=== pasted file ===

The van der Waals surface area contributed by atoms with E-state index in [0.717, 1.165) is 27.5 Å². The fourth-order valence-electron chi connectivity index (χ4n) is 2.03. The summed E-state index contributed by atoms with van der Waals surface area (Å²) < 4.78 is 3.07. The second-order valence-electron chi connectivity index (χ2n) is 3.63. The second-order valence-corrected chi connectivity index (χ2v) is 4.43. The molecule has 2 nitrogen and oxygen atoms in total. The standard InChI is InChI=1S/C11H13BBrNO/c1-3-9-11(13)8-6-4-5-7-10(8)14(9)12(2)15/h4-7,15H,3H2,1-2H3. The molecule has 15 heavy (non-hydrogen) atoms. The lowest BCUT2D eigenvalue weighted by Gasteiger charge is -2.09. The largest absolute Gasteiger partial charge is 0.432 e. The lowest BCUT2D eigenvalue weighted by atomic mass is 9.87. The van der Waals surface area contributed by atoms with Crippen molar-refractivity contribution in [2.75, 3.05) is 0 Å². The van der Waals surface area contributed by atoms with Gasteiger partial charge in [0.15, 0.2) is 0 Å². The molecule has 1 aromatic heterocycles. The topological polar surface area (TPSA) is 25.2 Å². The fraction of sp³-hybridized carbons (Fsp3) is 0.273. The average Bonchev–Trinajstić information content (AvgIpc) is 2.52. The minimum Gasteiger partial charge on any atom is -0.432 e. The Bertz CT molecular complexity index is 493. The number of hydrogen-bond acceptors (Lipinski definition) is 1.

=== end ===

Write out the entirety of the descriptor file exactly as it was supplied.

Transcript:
The van der Waals surface area contributed by atoms with E-state index in [0.717, 1.165) is 27.5 Å². The fourth-order valence-electron chi connectivity index (χ4n) is 2.03. The summed E-state index contributed by atoms with van der Waals surface area (Å²) < 4.78 is 3.07. The second-order valence-electron chi connectivity index (χ2n) is 3.63. The second-order valence-corrected chi connectivity index (χ2v) is 4.43. The molecule has 2 nitrogen and oxygen atoms in total. The standard InChI is InChI=1S/C11H13BBrNO/c1-3-9-11(13)8-6-4-5-7-10(8)14(9)12(2)15/h4-7,15H,3H2,1-2H3. The molecule has 15 heavy (non-hydrogen) atoms. The lowest BCUT2D eigenvalue weighted by Gasteiger charge is -2.09. The largest absolute Gasteiger partial charge is 0.432 e. The lowest BCUT2D eigenvalue weighted by atomic mass is 9.87. The van der Waals surface area contributed by atoms with Crippen molar-refractivity contribution in [2.75, 3.05) is 0 Å². The van der Waals surface area contributed by atoms with Gasteiger partial charge in [0.15, 0.2) is 0 Å². The molecule has 1 aromatic heterocycles. The topological polar surface area (TPSA) is 25.2 Å². The fraction of sp³-hybridized carbons (Fsp3) is 0.273. The average Bonchev–Trinajstić information content (AvgIpc) is 2.52. The minimum Gasteiger partial charge on any atom is -0.432 e. The Bertz CT molecular complexity index is 493. The number of hydrogen-bond acceptors (Lipinski definition) is 1.